This week's movie was Oz: The Great and Powerful in 3-D. Yeah, Eric wanted to see it in the theater, and I actually thought it would be fine to go. I do NOT do well at movies because I usually end up having difficulty with the chairs in the theater and have to move around. This can make me a very frustrating person to sit next to. But I managed to sit mostly still through this entire movie. If I had realized ahead of time it was 130 minutes, I might have gone in worried. But I didn't, and I would have estimated the movie at about a half hour less than that if I had to guess. This is a good thing, by the way. I was clearly interested enough in the movie to not notice the usual pain of sitting in those horrid chairs.
Right. The movie itself was simply incredible visually. The Kansas scenes were boxed and in black and white, which led to some very interesting 3-D effects during the sequence. The visuals once the Wizard gets to Oz were also very nicely done, at times even overwhelming. This is not a bad thing. I like breathtaking movies if I'm going to bother going to a theater. I felt the 3-D was used effectively throughout the movie.
If the movie fell down anywhere it was in the score. The music just didn't live up to what I was watching, and the loss was felt. A great score is not obvious but adds much to a film. This score didn't intrude, but didn't seem to add much. The Munchkin song was cute, but overall the music seemed lacking, something I never thought I would ever write about an Elfman-scored film.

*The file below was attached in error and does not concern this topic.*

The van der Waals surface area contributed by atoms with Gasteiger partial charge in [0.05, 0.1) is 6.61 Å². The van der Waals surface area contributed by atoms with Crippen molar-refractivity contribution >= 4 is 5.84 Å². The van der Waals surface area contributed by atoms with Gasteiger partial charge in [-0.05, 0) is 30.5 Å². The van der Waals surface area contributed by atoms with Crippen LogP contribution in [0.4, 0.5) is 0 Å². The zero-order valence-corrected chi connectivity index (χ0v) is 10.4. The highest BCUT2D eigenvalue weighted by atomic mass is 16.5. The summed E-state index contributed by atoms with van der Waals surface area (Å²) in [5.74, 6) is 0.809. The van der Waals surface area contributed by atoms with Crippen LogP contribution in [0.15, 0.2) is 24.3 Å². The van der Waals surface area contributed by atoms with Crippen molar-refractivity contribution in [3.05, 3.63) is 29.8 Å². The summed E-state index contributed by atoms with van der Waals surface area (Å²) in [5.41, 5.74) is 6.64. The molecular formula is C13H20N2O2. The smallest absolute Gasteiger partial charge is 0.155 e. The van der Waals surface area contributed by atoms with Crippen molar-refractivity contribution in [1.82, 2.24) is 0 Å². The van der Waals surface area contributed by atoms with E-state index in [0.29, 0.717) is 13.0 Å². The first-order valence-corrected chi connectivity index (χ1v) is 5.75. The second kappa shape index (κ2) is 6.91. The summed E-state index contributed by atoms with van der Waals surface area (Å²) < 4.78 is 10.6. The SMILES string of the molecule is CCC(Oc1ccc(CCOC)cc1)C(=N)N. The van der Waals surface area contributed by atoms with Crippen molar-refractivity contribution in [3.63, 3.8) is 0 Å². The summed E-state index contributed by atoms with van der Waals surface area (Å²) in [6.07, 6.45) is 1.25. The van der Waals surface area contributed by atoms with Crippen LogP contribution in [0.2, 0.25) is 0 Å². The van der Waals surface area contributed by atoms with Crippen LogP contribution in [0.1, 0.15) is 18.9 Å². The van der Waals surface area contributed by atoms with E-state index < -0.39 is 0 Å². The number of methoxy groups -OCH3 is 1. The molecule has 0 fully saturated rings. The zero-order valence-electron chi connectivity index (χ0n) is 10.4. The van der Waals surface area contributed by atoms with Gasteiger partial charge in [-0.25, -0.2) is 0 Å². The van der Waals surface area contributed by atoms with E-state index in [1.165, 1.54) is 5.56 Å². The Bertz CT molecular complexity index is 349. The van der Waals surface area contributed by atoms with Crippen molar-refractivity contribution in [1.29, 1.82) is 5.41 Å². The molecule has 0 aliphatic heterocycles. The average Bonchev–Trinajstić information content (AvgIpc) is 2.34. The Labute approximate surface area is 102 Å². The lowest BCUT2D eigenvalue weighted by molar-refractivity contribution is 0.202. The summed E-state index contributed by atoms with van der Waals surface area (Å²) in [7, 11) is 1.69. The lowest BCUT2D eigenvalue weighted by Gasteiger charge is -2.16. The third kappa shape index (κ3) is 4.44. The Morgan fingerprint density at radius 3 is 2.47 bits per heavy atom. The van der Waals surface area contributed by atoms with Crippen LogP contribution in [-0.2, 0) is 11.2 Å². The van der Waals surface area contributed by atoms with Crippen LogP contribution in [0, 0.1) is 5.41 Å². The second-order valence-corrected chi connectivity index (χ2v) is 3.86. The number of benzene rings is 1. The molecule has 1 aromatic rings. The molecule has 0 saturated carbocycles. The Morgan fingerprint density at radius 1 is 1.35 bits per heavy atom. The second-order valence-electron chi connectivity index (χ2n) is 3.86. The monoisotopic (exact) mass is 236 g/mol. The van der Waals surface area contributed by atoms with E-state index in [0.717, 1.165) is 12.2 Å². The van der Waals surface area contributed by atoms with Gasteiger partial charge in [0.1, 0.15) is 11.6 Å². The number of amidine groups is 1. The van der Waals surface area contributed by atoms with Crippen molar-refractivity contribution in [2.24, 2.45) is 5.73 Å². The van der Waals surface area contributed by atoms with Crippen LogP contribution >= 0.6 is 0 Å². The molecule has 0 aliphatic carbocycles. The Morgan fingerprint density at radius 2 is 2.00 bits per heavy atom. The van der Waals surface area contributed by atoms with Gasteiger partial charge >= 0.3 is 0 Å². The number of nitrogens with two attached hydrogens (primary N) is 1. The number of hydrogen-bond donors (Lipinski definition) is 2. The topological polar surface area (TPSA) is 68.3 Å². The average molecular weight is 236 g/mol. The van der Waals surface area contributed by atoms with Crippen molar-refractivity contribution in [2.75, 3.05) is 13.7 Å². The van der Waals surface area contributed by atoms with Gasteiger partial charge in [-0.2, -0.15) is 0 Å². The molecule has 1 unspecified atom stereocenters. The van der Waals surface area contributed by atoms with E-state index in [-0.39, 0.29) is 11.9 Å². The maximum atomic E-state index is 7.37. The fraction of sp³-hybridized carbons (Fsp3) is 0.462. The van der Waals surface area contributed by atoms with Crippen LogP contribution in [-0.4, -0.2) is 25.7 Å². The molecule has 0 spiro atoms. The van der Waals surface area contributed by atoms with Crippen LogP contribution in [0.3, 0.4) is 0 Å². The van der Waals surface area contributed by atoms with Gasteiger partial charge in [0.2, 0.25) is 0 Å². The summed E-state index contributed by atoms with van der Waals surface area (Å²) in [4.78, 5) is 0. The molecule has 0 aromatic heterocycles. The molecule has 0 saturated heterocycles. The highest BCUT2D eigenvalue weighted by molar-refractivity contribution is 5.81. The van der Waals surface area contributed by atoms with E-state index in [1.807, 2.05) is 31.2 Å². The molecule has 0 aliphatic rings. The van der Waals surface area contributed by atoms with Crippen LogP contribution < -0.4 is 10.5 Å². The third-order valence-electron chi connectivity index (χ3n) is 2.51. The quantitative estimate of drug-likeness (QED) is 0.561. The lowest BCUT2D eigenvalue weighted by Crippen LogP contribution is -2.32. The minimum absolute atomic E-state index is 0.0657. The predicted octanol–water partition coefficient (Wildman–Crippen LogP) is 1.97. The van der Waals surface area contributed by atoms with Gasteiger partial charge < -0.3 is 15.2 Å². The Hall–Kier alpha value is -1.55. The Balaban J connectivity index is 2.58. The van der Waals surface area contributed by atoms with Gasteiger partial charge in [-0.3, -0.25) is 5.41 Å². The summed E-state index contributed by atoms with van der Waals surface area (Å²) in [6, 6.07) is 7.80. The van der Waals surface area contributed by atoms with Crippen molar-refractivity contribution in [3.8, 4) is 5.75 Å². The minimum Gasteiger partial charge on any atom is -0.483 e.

There were a lot of very good moments and excellent details, tiny things that added up to make an overall positive. I liked seeing a "free" winged monkey (read the books and you'll understand what I mean). I found the cemetery to be a jarring presence in Oz, only because I know a lot about the land of Oz now. Franco was perfect as a womanizing fraud, but I do have a little difficulty imagining him becoming the wizard of the books. And I loved the Tinkers, although there seemed to me to be rather a lot of them compared to the books.
The story was... straightforward. It was a fairly basic plot with just a handful of nice twists to make it not too plain and simple. Without the visuals and extra details the plot would have been too weak. As it was, it only just served. I managed to avoid most spoilers for the movie, except for the biggie about the first person the Wizard meets in Oz. I think that detracted a little from the movie for me. I hate spoilers (I didn't even look at the above poster until after I saw the movie).